There's nothing radical about the J/42 layout below, just a lot of well thought out details. Take a look at the accommodation plan forward, a private stateroom has its own head and lockers. Note that the mast is stepped out of the way in a corner of the head. Amidships, in the main cabin there are two settee berths, navigation station, a very well laid out galley, and another head with hanging space for foul weather gear. Note the space between the drop leaf table and the bulkhead which avoids anyone being trapped at dinner. In the galley the cook is braced at sea by the sink counter. He does not have to hang from straps in front of the stove. A piece of the counter between the sink and the ice box lifts down to form a seat for the cook facing aft, within reach of stove, sink, and ice box; a nifty arrangement. Aft, another stateroom with double berth, lockers, and seat is tucked under the companionway and cockpit.

Finishes below are classic with teak and holly cabin sole, off white Formica vertical surfaces, and varnished cherry trim with molded corners and oval door trim for a custom look. There are many operable ports and skylights as well as a couple of "dorades" for excellent ventilation. Small but important details, such as the vertical stainless steel pipe at the corner of the galley give you a place to hold on to. The stainless steel grabrails are strong and practical. These kinds of details demonstrate familiarity with life at sea. It's a very attractive, seamanlike interior.

When I talked with Bob Johnstone, he remarked that there was no wood on deck to maintain. This surprised me, because I hadn't missed it. Normally I would expect a teak toerail instead of a perforated aluminum one, and a little teak trim here and there, like you find on most other J/Boats. Naturally not having to maintain any wood means more time for cruising.

The deck layout is pleasing and practical. When cruising, I can visualize two popular spots other than at the wheel steering the boat. One is in the forward corners of the cockpit sheltered by the dodger. The other is the one I mentioned earlier on the deck aft of the steering position. A main instrument console is located over the companionway and there are two instrument pods angled into the cockpit coamings for better visibility for the helmsman from his own cockpit. Again, nothing radical, just all very well worked out.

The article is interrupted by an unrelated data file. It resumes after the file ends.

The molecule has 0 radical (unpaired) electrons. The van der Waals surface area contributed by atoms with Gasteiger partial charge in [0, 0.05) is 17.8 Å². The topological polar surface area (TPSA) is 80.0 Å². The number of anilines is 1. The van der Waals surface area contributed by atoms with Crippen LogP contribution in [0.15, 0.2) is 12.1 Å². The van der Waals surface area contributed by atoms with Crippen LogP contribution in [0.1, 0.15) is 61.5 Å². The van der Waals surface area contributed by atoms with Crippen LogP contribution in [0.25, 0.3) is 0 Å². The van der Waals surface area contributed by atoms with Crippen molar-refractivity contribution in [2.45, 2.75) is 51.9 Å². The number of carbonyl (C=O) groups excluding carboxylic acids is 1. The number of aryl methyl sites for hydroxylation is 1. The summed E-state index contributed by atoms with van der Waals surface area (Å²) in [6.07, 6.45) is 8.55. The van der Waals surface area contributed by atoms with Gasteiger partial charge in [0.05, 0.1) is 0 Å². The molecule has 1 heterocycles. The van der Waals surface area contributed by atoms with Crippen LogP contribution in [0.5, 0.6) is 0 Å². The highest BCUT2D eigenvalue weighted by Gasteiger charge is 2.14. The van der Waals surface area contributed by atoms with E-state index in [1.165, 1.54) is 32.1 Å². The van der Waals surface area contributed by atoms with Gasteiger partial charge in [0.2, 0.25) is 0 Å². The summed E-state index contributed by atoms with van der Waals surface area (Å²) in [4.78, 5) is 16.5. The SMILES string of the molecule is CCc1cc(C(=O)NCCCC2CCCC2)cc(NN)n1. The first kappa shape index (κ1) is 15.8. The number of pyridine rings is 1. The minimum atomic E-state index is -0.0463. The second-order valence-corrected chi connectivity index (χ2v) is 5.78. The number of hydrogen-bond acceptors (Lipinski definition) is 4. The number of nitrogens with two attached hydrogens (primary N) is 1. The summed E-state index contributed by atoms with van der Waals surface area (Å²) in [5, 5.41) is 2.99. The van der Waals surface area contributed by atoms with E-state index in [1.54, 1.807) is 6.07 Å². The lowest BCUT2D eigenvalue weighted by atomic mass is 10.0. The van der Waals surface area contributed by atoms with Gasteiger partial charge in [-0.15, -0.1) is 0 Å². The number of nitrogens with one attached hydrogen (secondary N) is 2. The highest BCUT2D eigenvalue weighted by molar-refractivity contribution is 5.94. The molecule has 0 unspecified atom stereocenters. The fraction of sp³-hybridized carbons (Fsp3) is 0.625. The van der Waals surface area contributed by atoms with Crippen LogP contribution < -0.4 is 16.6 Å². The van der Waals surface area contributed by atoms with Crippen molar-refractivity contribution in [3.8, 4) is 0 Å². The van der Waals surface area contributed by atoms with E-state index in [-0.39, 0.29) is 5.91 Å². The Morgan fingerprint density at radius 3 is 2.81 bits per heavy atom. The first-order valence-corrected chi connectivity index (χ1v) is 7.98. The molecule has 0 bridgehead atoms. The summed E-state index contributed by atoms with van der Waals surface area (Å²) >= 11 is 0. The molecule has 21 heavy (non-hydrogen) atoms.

Jim Johnstone and I continued to close reach till we were able to tack west between Prudence and Conanicut islands. Gannet came about with ease as Jim sheeted the jib on the new tack. It was now blowing closer to 20 knots and we were really moving. You wouldn't have known it however unless you looked at the steam gauge. She heeled only slightly and was easy on the helm. I tacked back and forth a few times to get the feel of how she turned. In fact, I got so absorbed that I didn't notice we were sailing way off the wind. Jim called it to my attention and I got back on course. It was getting late, so we eased sheets and headed back. We rounded the bell off Melville and headed up into the wind to furl the jib and drop the main. Again Jim did all the work. All I had to do was fire up the engine and hold her steady, not a difficult task. We motored back to our berth and tied up. I was allowed to help him straighten things up, which gave me a chance to poke around on deck and down below. We went ashore and I thanked Jim for the sail before heading home.

As I think about this trial of the J/42, I realize how easy everything was. I need not have had any concern about the two of us handling the boat. Jim could have managed by himself. Although spry, I am no youth and yet I could see myself taking a J/42 offshore with the help of a less experienced wife, or perhaps a teenage grandchild. In case of trouble or injury, one of us could easily bring her back. If a boat will do that, and be comfortable at 7 or 8 knots sailing almost straight up, and capable of more when racing, then you've got a real "performance cruiser."